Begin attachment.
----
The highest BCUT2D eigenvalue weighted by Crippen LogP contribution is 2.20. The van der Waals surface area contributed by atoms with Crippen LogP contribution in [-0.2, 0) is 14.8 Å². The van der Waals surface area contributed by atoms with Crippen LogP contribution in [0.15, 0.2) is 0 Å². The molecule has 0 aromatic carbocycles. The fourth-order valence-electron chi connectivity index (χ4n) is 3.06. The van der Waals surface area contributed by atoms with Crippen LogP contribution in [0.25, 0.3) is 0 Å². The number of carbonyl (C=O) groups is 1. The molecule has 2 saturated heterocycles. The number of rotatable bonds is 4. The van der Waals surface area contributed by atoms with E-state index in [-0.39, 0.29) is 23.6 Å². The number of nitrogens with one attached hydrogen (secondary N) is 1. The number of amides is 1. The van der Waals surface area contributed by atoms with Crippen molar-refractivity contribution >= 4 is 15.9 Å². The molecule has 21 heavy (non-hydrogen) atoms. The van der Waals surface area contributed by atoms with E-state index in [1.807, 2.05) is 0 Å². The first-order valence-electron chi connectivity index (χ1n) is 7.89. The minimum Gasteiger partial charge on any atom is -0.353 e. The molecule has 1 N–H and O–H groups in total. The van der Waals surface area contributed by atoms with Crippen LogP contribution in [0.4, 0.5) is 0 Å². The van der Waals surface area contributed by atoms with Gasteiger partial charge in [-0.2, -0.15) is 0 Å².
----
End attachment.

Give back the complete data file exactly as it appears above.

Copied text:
The highest BCUT2D eigenvalue weighted by Crippen LogP contribution is 2.20. The van der Waals surface area contributed by atoms with Crippen LogP contribution in [-0.2, 0) is 14.8 Å². The van der Waals surface area contributed by atoms with Crippen LogP contribution in [0.15, 0.2) is 0 Å². The molecule has 0 aromatic carbocycles. The fourth-order valence-electron chi connectivity index (χ4n) is 3.06. The van der Waals surface area contributed by atoms with Crippen LogP contribution in [0.25, 0.3) is 0 Å². The number of carbonyl (C=O) groups is 1. The molecule has 2 saturated heterocycles. The number of rotatable bonds is 4. The van der Waals surface area contributed by atoms with E-state index in [-0.39, 0.29) is 23.6 Å². The number of nitrogens with one attached hydrogen (secondary N) is 1. The number of amides is 1. The van der Waals surface area contributed by atoms with Crippen molar-refractivity contribution >= 4 is 15.9 Å². The molecule has 21 heavy (non-hydrogen) atoms. The van der Waals surface area contributed by atoms with E-state index in [1.807, 2.05) is 0 Å². The first-order valence-electron chi connectivity index (χ1n) is 7.89. The minimum Gasteiger partial charge on any atom is -0.353 e. The molecule has 1 N–H and O–H groups in total. The van der Waals surface area contributed by atoms with Crippen LogP contribution in [0.4, 0.5) is 0 Å². The van der Waals surface area contributed by atoms with Gasteiger partial charge in [-0.2, -0.15) is 0 Å².